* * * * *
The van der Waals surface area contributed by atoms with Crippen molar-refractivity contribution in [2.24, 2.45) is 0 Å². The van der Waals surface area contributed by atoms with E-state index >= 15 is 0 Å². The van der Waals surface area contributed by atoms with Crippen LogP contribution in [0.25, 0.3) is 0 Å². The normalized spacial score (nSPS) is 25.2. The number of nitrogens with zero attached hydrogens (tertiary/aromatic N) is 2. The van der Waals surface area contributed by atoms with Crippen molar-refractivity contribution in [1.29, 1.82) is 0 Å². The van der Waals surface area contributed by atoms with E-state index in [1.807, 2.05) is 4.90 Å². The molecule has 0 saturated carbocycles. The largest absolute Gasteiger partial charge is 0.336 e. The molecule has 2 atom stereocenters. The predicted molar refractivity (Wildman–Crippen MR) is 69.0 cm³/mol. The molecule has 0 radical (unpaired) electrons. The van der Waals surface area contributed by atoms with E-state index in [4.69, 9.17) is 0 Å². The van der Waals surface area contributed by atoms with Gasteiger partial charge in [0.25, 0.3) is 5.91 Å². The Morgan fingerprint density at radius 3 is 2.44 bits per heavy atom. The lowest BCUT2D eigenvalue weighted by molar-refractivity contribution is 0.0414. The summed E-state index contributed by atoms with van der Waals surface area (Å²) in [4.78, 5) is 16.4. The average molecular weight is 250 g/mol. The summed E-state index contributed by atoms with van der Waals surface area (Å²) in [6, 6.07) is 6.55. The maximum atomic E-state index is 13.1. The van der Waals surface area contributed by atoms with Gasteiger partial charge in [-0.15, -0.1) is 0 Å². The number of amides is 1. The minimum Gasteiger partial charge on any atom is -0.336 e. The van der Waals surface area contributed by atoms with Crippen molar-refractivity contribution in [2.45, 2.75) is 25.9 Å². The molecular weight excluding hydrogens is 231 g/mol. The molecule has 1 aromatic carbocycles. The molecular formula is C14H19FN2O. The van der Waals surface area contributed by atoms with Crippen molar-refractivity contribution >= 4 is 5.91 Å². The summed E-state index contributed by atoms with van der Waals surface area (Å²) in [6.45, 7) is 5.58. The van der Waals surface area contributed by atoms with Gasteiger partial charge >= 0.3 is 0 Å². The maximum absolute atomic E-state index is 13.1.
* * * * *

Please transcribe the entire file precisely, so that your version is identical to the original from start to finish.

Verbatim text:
The van der Waals surface area contributed by atoms with Crippen molar-refractivity contribution in [2.24, 2.45) is 0 Å². The van der Waals surface area contributed by atoms with E-state index >= 15 is 0 Å². The van der Waals surface area contributed by atoms with Crippen LogP contribution in [0.25, 0.3) is 0 Å². The normalized spacial score (nSPS) is 25.2. The number of nitrogens with zero attached hydrogens (tertiary/aromatic N) is 2. The van der Waals surface area contributed by atoms with Crippen molar-refractivity contribution in [1.29, 1.82) is 0 Å². The van der Waals surface area contributed by atoms with E-state index in [1.807, 2.05) is 4.90 Å². The molecule has 0 saturated carbocycles. The largest absolute Gasteiger partial charge is 0.336 e. The molecule has 2 atom stereocenters. The predicted molar refractivity (Wildman–Crippen MR) is 69.0 cm³/mol. The molecule has 0 radical (unpaired) electrons. The van der Waals surface area contributed by atoms with E-state index in [4.69, 9.17) is 0 Å². The van der Waals surface area contributed by atoms with Gasteiger partial charge in [0.25, 0.3) is 5.91 Å². The Morgan fingerprint density at radius 3 is 2.44 bits per heavy atom. The lowest BCUT2D eigenvalue weighted by molar-refractivity contribution is 0.0414. The summed E-state index contributed by atoms with van der Waals surface area (Å²) in [4.78, 5) is 16.4. The average molecular weight is 250 g/mol. The summed E-state index contributed by atoms with van der Waals surface area (Å²) in [6, 6.07) is 6.55. The maximum atomic E-state index is 13.1. The van der Waals surface area contributed by atoms with Gasteiger partial charge in [-0.15, -0.1) is 0 Å². The number of amides is 1. The minimum Gasteiger partial charge on any atom is -0.336 e. The van der Waals surface area contributed by atoms with Crippen molar-refractivity contribution in [2.45, 2.75) is 25.9 Å². The molecular weight excluding hydrogens is 231 g/mol. The molecule has 1 aromatic carbocycles. The molecular formula is C14H19FN2O. The van der Waals surface area contributed by atoms with Crippen molar-refractivity contribution >= 4 is 5.91 Å². The summed E-state index contributed by atoms with van der Waals surface area (Å²) in [6.45, 7) is 5.58. The van der Waals surface area contributed by atoms with Gasteiger partial charge >= 0.3 is 0 Å². The maximum absolute atomic E-state index is 13.1.